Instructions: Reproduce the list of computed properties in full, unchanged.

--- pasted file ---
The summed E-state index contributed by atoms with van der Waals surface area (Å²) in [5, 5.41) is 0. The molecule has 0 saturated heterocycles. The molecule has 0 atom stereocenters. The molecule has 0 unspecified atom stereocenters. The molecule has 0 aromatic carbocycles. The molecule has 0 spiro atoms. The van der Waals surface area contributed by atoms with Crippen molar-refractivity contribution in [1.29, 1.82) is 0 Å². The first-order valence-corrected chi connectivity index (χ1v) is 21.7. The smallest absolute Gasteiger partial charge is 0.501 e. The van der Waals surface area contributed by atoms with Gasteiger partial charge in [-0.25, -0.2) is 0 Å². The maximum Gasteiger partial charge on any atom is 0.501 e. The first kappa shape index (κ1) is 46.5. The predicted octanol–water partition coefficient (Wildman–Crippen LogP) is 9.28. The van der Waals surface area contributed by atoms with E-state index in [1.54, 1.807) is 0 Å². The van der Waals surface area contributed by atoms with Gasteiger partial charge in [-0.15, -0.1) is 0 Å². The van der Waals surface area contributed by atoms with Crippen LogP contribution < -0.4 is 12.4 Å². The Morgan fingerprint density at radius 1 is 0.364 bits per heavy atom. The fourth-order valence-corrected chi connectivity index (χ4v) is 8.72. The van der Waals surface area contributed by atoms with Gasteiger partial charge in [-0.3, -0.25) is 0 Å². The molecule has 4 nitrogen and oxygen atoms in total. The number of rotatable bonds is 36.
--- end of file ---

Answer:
The summed E-state index contributed by atoms with van der Waals surface area (Å²) in [5, 5.41) is 0. The molecule has 0 saturated heterocycles. The molecule has 0 atom stereocenters. The molecule has 0 unspecified atom stereocenters. The molecule has 0 aromatic carbocycles. The molecule has 0 spiro atoms. The van der Waals surface area contributed by atoms with Crippen molar-refractivity contribution in [1.29, 1.82) is 0 Å². The first-order valence-corrected chi connectivity index (χ1v) is 21.7. The smallest absolute Gasteiger partial charge is 0.501 e. The van der Waals surface area contributed by atoms with Gasteiger partial charge in [-0.25, -0.2) is 0 Å². The maximum Gasteiger partial charge on any atom is 0.501 e. The first kappa shape index (κ1) is 46.5. The predicted octanol–water partition coefficient (Wildman–Crippen LogP) is 9.28. The van der Waals surface area contributed by atoms with E-state index in [1.54, 1.807) is 0 Å². The van der Waals surface area contributed by atoms with Gasteiger partial charge in [-0.15, -0.1) is 0 Å². The van der Waals surface area contributed by atoms with Crippen LogP contribution < -0.4 is 12.4 Å². The Morgan fingerprint density at radius 1 is 0.364 bits per heavy atom. The fourth-order valence-corrected chi connectivity index (χ4v) is 8.72. The van der Waals surface area contributed by atoms with Gasteiger partial charge in [-0.3, -0.25) is 0 Å². The molecule has 4 nitrogen and oxygen atoms in total. The number of rotatable bonds is 36.